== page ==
The Grad–Shafranov equation (H. Grad and H. Rubin (1958); Vitalii Dmitrievich Shafranov (1966)) is the equilibrium equation in ideal magnetohydrodynamics (MHD) for a two dimensional plasma, for example the axisymmetric toroidal plasma in a tokamak. This equation is a two-dimensional, nonlinear, elliptic partial differential equation obtained from the reduction of the ideal MHD equations to two dimensions, often for the case of toroidal axisymmetry (the case relevant in a tokamak). The flux function $\psi$ is both a dependent and an independent variable in this equation:

$\Delta^{*}\psi = -\mu_{0}R^{2}\frac{dp}{d\psi}-\frac{1}{2}\frac{dF^2}{d\psi},$

where $\mu_0$ is the magnetic permeability, $p(\psi)$ is the pressure, $F(\psi)=RB_{\phi}$ and the magnetic field and current are, respectively, given by

$\vec{B}=\frac{1}{R}\nabla\psi\times \hat{e}_{\phi}+\frac{F}{R}\hat{e}_{\phi},$
$\mu_0\vec{J}=\frac{1}{R}\frac{dF}{d\psi}\nabla\psi\times \hat{e}_{\phi}-\frac{1}{R}\Delta^{*}\psi \hat{e}_{\phi}.$

The elliptic operator $\Delta^{*}$ is

$\Delta^{*}\psi \equiv R^{2} \vec{\nabla} \cdot \left( \frac{1}{R^{2}} \vec{\nabla} \psi \right) = R\frac{\partial}{\partial R}\left(\frac{1}{R}\frac{\partial \psi}{\partial R}\right)+\frac{\partial^2 \psi}{\partial Z^2}$.

The nature of the equilibrium, whether it be a tokamak, reversed field pinch, etc. is largely determined by the choices of the two functions $F(\psi)$ and $p(\psi)$ as well as the boundary conditions.

## Derivation (in slab coordinates)

In the following, it is assumed that the system is 2-dimensional with $z$ as the invariant axis, i.e. $\partial /\partial z = 0$ for all quantities. Then the magnetic field can be written in cartesian coordinates as

$\bold{B} = (\partial A/\partial y,-\partial A /\partial x,B_z(x,y)),$

or more compactly,

$\bold{B} =\nabla A \times \hat{\bold{z}} + B_z \hat{\bold{z}},$

where $A(x,y)\hat{\bold{z}}$ is the vector potential for the in-plane (x and y components) magnetic field. Note that based on this form for B we can see that A is constant along any given magnetic field line, since $\nabla A$ is everywhere perpendicular to B. (Also note that -A is the flux function $\psi$ mentioned above.)

Two dimensional, stationary, magnetic structures are described by the balance of pressure forces and magnetic forces, i.e.:

$\nabla p = \bold{j} \times \bold{B},$

where p is the plasma pressure and j is the electric current. It is known that p is a constant along any field line, (again since $\nabla p$ is everywhere perpendicular to B). Additionally, the two-dimensional assumption ($\partial / \partial z$) means that the z- component of the left hand side must be zero, so the z-component of the magnetic force on the right hand side must also be zero. This means that $\bold{j}_\perp \times \bold{B}_\perp = 0$, i.e. $\bold{j}_\perp$ is parallel to $\bold{B}_\perp$.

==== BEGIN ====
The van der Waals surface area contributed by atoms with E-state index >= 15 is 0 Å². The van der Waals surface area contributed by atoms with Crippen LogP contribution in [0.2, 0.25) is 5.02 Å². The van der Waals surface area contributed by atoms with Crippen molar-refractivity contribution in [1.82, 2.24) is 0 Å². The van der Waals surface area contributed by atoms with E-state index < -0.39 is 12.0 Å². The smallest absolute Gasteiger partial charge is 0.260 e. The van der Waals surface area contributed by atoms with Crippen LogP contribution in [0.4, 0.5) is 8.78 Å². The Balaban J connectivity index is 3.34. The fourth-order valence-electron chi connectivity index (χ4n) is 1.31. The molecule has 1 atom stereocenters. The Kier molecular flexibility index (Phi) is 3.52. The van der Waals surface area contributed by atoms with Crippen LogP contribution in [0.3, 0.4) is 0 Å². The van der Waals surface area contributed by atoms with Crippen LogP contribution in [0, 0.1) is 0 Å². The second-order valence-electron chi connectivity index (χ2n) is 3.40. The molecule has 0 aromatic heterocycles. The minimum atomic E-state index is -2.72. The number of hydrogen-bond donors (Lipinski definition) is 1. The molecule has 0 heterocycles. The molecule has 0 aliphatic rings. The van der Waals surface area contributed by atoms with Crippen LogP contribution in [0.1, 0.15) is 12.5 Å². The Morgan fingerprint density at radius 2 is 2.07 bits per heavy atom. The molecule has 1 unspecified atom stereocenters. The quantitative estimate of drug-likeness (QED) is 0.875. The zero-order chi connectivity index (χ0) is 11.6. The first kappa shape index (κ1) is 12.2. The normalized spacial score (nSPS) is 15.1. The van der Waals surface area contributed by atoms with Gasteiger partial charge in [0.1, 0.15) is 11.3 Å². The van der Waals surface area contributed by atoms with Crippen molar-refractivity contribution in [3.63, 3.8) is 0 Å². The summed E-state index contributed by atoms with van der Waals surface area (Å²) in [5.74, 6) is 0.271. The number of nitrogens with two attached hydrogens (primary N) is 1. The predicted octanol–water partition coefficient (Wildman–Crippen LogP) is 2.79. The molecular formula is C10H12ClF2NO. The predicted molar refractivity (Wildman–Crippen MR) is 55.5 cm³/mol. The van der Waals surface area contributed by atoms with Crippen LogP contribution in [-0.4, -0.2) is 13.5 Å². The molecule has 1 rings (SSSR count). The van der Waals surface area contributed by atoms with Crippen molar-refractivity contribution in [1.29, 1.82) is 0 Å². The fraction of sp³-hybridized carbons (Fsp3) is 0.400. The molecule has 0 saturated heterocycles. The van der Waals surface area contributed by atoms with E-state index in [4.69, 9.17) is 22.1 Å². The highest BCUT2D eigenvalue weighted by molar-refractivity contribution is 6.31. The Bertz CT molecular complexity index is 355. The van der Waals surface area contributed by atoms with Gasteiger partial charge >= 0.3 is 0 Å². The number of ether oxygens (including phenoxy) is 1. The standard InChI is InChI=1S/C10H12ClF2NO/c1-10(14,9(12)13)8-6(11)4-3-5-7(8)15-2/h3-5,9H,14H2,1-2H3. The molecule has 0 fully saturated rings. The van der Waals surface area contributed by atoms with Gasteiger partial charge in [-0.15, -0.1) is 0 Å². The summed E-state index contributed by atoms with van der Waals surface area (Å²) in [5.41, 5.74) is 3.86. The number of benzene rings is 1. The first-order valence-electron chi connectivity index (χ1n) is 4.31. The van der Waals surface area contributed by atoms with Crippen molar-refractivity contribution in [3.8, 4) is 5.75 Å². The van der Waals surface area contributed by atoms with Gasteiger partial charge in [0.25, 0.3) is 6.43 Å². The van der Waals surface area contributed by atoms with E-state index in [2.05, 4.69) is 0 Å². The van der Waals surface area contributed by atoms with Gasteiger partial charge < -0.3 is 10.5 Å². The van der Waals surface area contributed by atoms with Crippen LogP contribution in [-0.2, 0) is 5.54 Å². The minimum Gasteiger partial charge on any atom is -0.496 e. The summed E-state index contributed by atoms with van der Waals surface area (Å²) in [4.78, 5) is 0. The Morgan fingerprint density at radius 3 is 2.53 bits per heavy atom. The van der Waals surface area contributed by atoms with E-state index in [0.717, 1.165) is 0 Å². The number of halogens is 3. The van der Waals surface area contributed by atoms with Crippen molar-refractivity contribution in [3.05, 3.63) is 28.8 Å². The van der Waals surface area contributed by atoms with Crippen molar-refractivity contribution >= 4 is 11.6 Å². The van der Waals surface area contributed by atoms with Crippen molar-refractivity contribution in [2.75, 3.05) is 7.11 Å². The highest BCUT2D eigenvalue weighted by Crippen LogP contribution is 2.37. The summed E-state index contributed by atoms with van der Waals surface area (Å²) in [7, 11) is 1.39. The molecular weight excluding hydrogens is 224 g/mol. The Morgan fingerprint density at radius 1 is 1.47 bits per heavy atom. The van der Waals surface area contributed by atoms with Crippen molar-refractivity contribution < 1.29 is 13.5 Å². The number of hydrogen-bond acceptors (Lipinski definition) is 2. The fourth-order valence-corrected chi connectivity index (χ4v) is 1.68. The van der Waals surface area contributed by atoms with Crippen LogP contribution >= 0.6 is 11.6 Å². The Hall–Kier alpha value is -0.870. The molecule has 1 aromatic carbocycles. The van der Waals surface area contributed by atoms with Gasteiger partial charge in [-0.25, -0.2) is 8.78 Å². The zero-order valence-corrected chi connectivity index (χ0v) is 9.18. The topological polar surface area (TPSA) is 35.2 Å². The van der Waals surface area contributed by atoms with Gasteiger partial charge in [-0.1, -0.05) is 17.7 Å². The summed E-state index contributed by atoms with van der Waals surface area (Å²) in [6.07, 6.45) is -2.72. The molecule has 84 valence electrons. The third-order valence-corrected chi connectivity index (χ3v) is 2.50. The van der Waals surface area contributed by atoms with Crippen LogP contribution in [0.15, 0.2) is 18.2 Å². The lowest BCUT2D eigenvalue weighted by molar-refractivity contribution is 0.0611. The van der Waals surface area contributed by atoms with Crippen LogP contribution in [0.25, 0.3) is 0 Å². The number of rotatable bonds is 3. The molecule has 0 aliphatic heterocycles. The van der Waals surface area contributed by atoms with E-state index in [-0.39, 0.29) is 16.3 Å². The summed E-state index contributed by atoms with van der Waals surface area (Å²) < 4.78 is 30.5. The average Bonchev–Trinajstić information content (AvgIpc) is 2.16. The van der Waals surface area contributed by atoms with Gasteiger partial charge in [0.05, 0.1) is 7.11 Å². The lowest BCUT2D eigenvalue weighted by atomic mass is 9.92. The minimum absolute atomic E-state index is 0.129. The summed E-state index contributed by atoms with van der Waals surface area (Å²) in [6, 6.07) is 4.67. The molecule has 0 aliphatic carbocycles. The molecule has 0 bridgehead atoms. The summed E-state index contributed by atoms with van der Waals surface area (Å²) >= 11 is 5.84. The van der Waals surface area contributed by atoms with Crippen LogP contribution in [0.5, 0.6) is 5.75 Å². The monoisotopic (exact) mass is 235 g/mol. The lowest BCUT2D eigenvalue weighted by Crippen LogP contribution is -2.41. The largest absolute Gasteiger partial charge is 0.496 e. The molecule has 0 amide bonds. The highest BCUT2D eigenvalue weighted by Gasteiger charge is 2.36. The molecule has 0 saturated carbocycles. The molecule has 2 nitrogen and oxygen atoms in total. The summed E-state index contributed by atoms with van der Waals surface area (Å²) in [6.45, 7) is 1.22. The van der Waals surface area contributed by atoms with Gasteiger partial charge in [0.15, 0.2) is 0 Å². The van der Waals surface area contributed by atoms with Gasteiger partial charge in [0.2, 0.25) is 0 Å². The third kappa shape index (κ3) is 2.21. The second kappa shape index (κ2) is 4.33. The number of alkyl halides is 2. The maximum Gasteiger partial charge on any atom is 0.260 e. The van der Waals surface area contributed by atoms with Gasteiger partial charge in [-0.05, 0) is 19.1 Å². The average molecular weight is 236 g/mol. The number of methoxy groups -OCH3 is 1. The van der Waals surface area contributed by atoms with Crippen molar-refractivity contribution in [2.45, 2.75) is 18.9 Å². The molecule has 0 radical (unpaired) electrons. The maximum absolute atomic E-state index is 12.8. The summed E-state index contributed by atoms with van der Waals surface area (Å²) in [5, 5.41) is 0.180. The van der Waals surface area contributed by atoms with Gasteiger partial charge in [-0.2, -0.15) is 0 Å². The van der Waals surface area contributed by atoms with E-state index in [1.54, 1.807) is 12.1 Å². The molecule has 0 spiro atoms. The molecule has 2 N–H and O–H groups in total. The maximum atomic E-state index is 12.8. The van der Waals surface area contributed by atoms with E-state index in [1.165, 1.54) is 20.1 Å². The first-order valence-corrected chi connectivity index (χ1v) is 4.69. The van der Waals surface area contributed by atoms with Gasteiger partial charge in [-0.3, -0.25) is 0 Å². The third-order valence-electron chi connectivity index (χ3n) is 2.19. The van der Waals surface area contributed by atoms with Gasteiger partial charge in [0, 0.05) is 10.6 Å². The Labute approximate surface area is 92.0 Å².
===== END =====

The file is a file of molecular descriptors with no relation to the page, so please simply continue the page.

The right hand side of the previous equation can be considered in two parts:

$\bold{j} \times \bold{B} = j_z (\hat{\bold{z}} \times \bold{B_\perp}) +\bold{j_\perp} \times \hat{\bold{z}}B_z ,$

where the $\perp$ subscript denotes the component in the plane perpendicular to the $z$-axis. The $z$ component of the current in the above equation can be written in terms of the one-dimensional vector potential as $j_z = -\nabla^2 A/\mu_0.$. The in plane field is

$\bold{B}_\perp = \nabla A \times \hat{\bold{z}}$,

and using Maxwell–Ampère's equation, the in plane current is given by

$\bold{j}_\perp = (1/\mu_0)\nabla B_z \times \hat{\bold{z}}$.

In order for this vector to be parallel to $\bold{B}_\perp$ as required, the vector $\nabla B_z$ must be perpendicular to $\bold{B}_\perp$, and $B_z$ must therefore, like $p$, be a field-line invariant.

Rearranging the cross products above leads to

$\hat{\bold{z}} \times \bold{B}_\perp = \nabla A -(\bold{\hat z} \cdot\nabla A) \bold{\hat z} = \nabla A$,

and

$\bold{j}_\perp \times B_z\bold{\hat{z}} = -(1/\mu_0)B_z\nabla B_z +(B_z/\mu_0)(\bold{\hat z}\cdot\nabla B_z)\bold{\hat z}=-(1/\mu_0) B_z\nabla B_z.$

These results can be substituted into the expression for $\nabla p$ to yield:

$\nabla p = -\left[(1/\mu_0) \nabla^2 A\right]\nabla A-(1/\mu_0)B_z\nabla B_z.$

Since $p$ and $B_z$ are constants along a field line, and functions only of $A$, hence $\nabla p = (d p /dA)\nabla A$ and $\nabla B_z = (d B_z/dA)\nabla A$. Thus, factoring out $\nabla A$ and rearraging terms yields the Grad–Shafranov equation:

$\nabla^2 A = -\mu_0 \frac{d}{dA}\left(p + \frac{B_z^2}{2\mu_0}\right).$

## References

• Grad, H., and Rubin, H. (1958) Hydromagnetic Equilibria and Force-Free Fields. Proceedings of the 2nd UN Conf. on the Peaceful Uses of Atomic Energy, Vol. 31, Geneva: IAEA p. 190.
• Shafranov, V.D. (1966) Plasma equilibrium in a magnetic field, Reviews of Plasma Physics, Vol. 2, New York: Consultants Bureau, p. 103.
• Woods, Leslie C. (2004) Physics of plasmas, Weinheim: WILEY-VCH Verlag GmbH & Co. KGaA, chapter 2.5.4
• Haverkort, J.W. (2009) Axisymmetric Ideal MHD Tokamak Equilibria. Notes about the Grad-Shafranov equation, selected aspects of the equation and its analytical solutions.
• Haverkort, J.W. (2009) Axisymmetric Ideal MHD equilibria with Toroidal Flow. Incorporation of toroidal flow, relation to kinetic and two-fluid models, and discussion of specific analytical solutions.